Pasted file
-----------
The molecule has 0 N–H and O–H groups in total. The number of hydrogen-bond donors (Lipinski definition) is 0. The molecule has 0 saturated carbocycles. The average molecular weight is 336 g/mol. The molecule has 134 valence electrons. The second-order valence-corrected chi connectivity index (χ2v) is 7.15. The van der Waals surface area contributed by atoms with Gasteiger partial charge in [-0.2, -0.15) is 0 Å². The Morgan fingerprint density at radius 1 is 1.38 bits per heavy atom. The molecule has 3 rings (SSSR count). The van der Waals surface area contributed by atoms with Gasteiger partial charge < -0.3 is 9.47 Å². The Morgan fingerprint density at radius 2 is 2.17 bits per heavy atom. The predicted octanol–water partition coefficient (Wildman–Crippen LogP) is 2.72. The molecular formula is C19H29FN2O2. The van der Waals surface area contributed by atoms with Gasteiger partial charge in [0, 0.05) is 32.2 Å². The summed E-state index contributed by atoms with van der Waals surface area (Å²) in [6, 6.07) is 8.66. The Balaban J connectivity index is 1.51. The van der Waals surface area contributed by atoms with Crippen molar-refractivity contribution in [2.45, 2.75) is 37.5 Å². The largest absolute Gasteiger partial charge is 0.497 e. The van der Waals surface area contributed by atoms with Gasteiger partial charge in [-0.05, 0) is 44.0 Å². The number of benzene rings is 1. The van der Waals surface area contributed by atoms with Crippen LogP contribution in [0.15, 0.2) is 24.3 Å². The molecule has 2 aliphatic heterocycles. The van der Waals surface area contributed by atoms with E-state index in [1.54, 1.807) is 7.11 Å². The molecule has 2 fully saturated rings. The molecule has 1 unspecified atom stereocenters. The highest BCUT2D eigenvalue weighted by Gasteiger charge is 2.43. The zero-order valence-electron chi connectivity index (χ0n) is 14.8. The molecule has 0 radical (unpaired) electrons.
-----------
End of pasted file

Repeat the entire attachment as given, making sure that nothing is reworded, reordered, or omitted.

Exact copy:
The molecule has 0 N–H and O–H groups in total. The number of hydrogen-bond donors (Lipinski definition) is 0. The molecule has 0 saturated carbocycles. The average molecular weight is 336 g/mol. The molecule has 134 valence electrons. The second-order valence-corrected chi connectivity index (χ2v) is 7.15. The van der Waals surface area contributed by atoms with Gasteiger partial charge in [-0.2, -0.15) is 0 Å². The Morgan fingerprint density at radius 1 is 1.38 bits per heavy atom. The molecule has 3 rings (SSSR count). The van der Waals surface area contributed by atoms with Gasteiger partial charge < -0.3 is 9.47 Å². The Morgan fingerprint density at radius 2 is 2.17 bits per heavy atom. The predicted octanol–water partition coefficient (Wildman–Crippen LogP) is 2.72. The molecular formula is C19H29FN2O2. The van der Waals surface area contributed by atoms with Gasteiger partial charge in [0, 0.05) is 32.2 Å². The summed E-state index contributed by atoms with van der Waals surface area (Å²) in [6, 6.07) is 8.66. The Balaban J connectivity index is 1.51. The van der Waals surface area contributed by atoms with Crippen molar-refractivity contribution in [2.45, 2.75) is 37.5 Å². The largest absolute Gasteiger partial charge is 0.497 e. The van der Waals surface area contributed by atoms with Gasteiger partial charge in [-0.05, 0) is 44.0 Å². The number of benzene rings is 1. The van der Waals surface area contributed by atoms with Crippen LogP contribution in [0.15, 0.2) is 24.3 Å². The molecule has 2 aliphatic heterocycles. The van der Waals surface area contributed by atoms with E-state index in [1.54, 1.807) is 7.11 Å². The molecule has 2 fully saturated rings. The molecule has 1 unspecified atom stereocenters. The highest BCUT2D eigenvalue weighted by Gasteiger charge is 2.43. The zero-order valence-electron chi connectivity index (χ0n) is 14.8. The molecule has 0 radical (unpaired) electrons.